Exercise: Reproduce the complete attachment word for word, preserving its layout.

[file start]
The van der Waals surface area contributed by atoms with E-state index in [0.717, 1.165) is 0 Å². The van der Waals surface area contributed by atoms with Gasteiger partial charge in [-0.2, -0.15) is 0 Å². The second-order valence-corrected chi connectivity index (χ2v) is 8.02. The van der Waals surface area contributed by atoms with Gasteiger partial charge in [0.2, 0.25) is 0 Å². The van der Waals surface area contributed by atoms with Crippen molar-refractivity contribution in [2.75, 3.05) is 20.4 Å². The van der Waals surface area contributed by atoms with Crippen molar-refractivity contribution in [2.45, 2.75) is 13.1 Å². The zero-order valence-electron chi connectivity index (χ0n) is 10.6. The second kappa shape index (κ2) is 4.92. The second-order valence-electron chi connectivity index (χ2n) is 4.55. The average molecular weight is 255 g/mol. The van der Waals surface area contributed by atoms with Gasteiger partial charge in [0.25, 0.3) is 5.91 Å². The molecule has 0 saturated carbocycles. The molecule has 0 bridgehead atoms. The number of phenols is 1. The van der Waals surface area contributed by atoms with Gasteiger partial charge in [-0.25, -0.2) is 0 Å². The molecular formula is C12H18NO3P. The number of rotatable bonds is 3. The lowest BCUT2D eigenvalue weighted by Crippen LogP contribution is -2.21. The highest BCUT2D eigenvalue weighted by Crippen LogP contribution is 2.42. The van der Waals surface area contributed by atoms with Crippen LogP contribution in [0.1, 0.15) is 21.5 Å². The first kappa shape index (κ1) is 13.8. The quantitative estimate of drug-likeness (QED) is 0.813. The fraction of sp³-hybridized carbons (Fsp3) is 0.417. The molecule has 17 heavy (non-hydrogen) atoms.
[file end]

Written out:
The van der Waals surface area contributed by atoms with E-state index in [0.717, 1.165) is 0 Å². The van der Waals surface area contributed by atoms with Gasteiger partial charge in [-0.2, -0.15) is 0 Å². The second-order valence-corrected chi connectivity index (χ2v) is 8.02. The van der Waals surface area contributed by atoms with Gasteiger partial charge in [0.2, 0.25) is 0 Å². The van der Waals surface area contributed by atoms with Crippen molar-refractivity contribution in [2.75, 3.05) is 20.4 Å². The van der Waals surface area contributed by atoms with Crippen molar-refractivity contribution in [2.45, 2.75) is 13.1 Å². The zero-order valence-electron chi connectivity index (χ0n) is 10.6. The second kappa shape index (κ2) is 4.92. The second-order valence-electron chi connectivity index (χ2n) is 4.55. The average molecular weight is 255 g/mol. The van der Waals surface area contributed by atoms with Gasteiger partial charge in [0.25, 0.3) is 5.91 Å². The molecule has 0 saturated carbocycles. The molecule has 0 bridgehead atoms. The number of phenols is 1. The van der Waals surface area contributed by atoms with Gasteiger partial charge in [-0.25, -0.2) is 0 Å². The molecular formula is C12H18NO3P. The number of rotatable bonds is 3. The lowest BCUT2D eigenvalue weighted by Crippen LogP contribution is -2.21. The highest BCUT2D eigenvalue weighted by Crippen LogP contribution is 2.42. The van der Waals surface area contributed by atoms with Crippen LogP contribution in [0.1, 0.15) is 21.5 Å². The first kappa shape index (κ1) is 13.8. The quantitative estimate of drug-likeness (QED) is 0.813. The fraction of sp³-hybridized carbons (Fsp3) is 0.417. The molecule has 17 heavy (non-hydrogen) atoms.